Sorry for the long post and if I sounded preachy I apologize for that too. The sad truth is that the vast majority don't floss their teeth nightly. At least try to make a difference. I'll let you'll know ten years from now if it worked.

Tommy

mls351w
Posts: 88
Joined: Jul 2011

After reading all the comments about this subject, I am really perplexed at the varying "instructions" and "recommendations". As I have posted before, I think your mouth/teeth care is as important as your cancer treatment. I was very fortunate that my ENT referred me to Dr Bruce Barbash, a leading specialist in treating persons who have dealt with head and neck radiation. Dr Barbash deals with everything from simple exams to TOTAL pallet, gum, teeth reconstruction. So, I followed, and still follow his instructions implicitly.
I had my last two wisdom teeth pulled before treatment. Dr. Barbash then carefully measured my gumlines and had floride trays made. These were for floride, not for use during rad treatments. How can a two pieces of rubber protect you from radiation? It seems that every person out there has been told different things. This is what I was told by Dr. Barbash and this is my regimen.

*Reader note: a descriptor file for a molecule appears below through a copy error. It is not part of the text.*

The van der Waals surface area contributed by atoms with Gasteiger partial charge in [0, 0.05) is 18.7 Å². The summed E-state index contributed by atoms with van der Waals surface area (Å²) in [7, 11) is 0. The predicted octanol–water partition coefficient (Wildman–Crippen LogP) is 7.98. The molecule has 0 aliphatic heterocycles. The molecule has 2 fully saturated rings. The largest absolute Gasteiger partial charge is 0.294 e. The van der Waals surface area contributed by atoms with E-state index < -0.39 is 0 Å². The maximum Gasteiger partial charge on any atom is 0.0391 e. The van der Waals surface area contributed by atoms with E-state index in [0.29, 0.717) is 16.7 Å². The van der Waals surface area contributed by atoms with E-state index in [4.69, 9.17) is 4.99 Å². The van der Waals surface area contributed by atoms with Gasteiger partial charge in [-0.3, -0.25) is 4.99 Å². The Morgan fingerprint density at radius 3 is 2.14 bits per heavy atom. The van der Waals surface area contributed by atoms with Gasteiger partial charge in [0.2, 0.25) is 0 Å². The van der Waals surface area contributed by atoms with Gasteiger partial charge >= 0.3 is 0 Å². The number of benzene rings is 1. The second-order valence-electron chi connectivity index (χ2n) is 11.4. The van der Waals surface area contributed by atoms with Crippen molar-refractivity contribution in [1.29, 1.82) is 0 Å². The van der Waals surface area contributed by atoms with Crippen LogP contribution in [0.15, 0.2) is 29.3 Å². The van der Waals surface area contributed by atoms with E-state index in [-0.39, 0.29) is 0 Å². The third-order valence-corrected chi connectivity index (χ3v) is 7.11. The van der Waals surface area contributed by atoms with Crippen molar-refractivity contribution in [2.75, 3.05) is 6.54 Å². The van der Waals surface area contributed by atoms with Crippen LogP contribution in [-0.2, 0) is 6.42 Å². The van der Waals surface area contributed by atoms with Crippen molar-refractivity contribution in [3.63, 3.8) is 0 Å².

Brush after every meal.
Brush tongue after every meal with a tongue brush.
Rinse mouth with mouthwash. I use a non-alcoholic brand called Act.
Floss after every meal. I use the floss tools called Plackers because I cannot floss with regular floss.
Before bedtime, use the floride trays. I use Prevident Gel, not the paste. The paste is for brushing your teeth, it does not flow well when you apply it to trays. The gel works great. I leave the trays in for a minimum of 10 minutes. That's what the instructions say. No liquids afterwards. Do NOT rinse the floride out. Do NOT swallow the floride. If I leave the trays in too long, and accidently swallow any floride, I have bad abdominal pain later that night.
I have followed the above procedures before treatment, during treatment, and have followed them for the 6 years since treatment. Dr. Barbash is even amazed at the condition of my teeth and gums. No issues what-so-ever!
That's my story if anyone cares.

CajunEagle's picture
CajunEagle
Posts: 361
Joined: Oct 2009

and actually follow the same procedure, except I choose to use Colgate Gel-Cam in the morning after brushing with Prevident 5000. I'm just not a lover of using dental floss, and instead use my tepid water filled Water Pik at least twice a day. It is amazing how much residual food particles are between your teeth when one does not produce much saliva. The Water-Pik has been a blessing ......for me, anyway.

Larry